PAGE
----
• Writing From Pictures
  • Summarizing Multiple References
  • Inventive Writing
  • Formal Essay Models, and
  • Formal Critique

In addition to writing, vocabulary is a strong component of this course and is integrated well into the teaching class. No need to separate it out. Additionally, grammar is discussed creating a seamless inclusion of these parts of good writing. If you need more, they recommend adding Fix It! Grammar, another IEW product, to your class day.

Student Pages and Binder –

The student sets up the binder on the first day of the course, following the guidance given. Instructions are written to the student and are clear. Once the binder is set up to start, new organization instructions follow throughout the video lessons and at the end, as needed, to help the student learn to stay organized.

Teacher’s Guide

The Teacher’s Guide is spiral bound and contains all the information the parent/teacher needs to support the student through the video based class. There are clear reproductions of the student pages in the Teacher’s Guide, as well as gray boxes that provide additional information for the teacher. Some of these boxes include complete information on what Mr. Pudewa writes on the white board during the video and I have found these very helpful. I don’t sit down with Miss J for this class without my copy.

example of gray box in the Teacher’s Guide next to the student page reproduction

Streaming Videos

The videos will be found in your online portal through the IEW website. When you purchase the program, you create an account with them. You then have lifetime, 24/7/365 access to the videos through your account. You visit their website, login, and click the tab that includes you SSS videos.

tabs on my IEW account

Mine says SSS-1B Video since we are in Year 1 of Level B. Click that, select the lesson you are on, and off you go. There is a white mark partway through that shows you where to break between day 1 and day 2. You cannot see it in the screenshot below. Each part of the lesson run 30-45 minutes.

Video for lesson 4

Our Use and Thoughts

I have been very pleased. It takes a long while for Miss J to work through the lessons but she has come to enjoy them. Mr. Pudewa cracks a lot of jokes and that is something that Miss J doesn’t love. She calls it “misuse of jokage” but she laughs just the same. 🙂

The Teacher’s Guide claims that it takes between 30 and 45 minutes to work through each day’s materials but we have found it take a lot longer, especially since there is often a bit more to do after the videos are finished and they are often 45 minutes. Our solution is to have her work at completing the day’s materials on day 1 and day 2. We minimize other things if need be and she takes a couple of breaks since writing (the physical process AND getting words out of her head onto paper) has always been a challenge for her. She doesn’t necessarily have a problem, it has just not come easy to her. For the other two days on the lesson plans, she can take a day or two longer if needed. Since there are checklists on her weekly outlines, it is easy to see what she still needs to do for the lesson at any given point.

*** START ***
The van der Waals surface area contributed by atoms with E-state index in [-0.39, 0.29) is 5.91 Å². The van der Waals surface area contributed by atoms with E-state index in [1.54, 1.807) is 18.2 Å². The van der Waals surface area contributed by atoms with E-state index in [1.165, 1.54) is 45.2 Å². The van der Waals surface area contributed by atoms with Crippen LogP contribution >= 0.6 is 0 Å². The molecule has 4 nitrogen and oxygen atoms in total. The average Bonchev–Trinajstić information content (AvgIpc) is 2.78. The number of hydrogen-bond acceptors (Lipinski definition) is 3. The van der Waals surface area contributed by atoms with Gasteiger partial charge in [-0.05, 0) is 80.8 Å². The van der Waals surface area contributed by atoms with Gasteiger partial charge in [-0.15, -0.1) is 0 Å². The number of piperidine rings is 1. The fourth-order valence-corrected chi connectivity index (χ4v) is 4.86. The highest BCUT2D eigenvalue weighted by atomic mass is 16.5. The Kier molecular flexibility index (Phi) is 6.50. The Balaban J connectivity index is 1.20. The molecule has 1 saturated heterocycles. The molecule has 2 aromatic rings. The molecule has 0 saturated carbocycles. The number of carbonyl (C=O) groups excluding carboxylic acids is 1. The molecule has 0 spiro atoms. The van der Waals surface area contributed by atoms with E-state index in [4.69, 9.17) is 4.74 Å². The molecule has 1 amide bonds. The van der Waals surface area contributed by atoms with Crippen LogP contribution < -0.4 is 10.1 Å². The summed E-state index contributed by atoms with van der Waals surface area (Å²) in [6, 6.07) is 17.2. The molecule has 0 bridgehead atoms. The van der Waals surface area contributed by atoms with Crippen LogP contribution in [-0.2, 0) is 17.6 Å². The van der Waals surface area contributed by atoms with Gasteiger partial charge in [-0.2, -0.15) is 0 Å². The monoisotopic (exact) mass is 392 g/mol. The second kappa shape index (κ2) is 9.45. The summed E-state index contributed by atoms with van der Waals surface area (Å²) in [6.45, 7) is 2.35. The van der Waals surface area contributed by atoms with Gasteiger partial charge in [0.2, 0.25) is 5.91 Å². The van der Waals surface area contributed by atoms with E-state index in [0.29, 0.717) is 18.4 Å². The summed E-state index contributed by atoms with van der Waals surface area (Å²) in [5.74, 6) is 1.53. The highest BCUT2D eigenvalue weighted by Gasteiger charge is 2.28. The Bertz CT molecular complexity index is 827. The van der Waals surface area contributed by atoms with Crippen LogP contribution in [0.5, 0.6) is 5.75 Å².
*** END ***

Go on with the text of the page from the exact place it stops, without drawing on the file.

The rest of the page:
This is especially important to give her time since she has finally decided that her writing (the physical putting words to paper) is important and she wants to have good cursive. This last writing assignment took her 6 pages to write out. So, I gave her plenty of time to do her best. And it provided good, solid, high-quality writing.

I am very pleased with this IEW product and so glad they have come out with this new version of their writing program. As I said, with the old program, I was intimidated by it all as an adult. I couldn’t bear to share that intimidation with my girls but Structure and Style® for Students is a VERY accessible program that the student can enjoy being a part of. It has been a great fit for Miss J and I am pleased to recommend it to others.

The Homeschool Review Crew has been using this program at all three levels – A, B, and C – with their students for the past few weeks. Those who used Levels A and B are sharing their thoughts about it this week. Level C is going to be delayed just a bit but they should be joining the linkup before too terribly long. Click over to the Crew blog to read more.

Blessings,
Lori, At Home.

5 Tips on How to Pick a Curriculum ~ 2020 Not Back To School Blog Hop

How to pick a curriculum

One of the many common questions about home education is “How do you pick a curriculum?” This is not an unexpected question because there are soooooo many options out there. And they all fit a need somewhere in the home education community. So, how do you go about picking a curriculum when there are so many choices?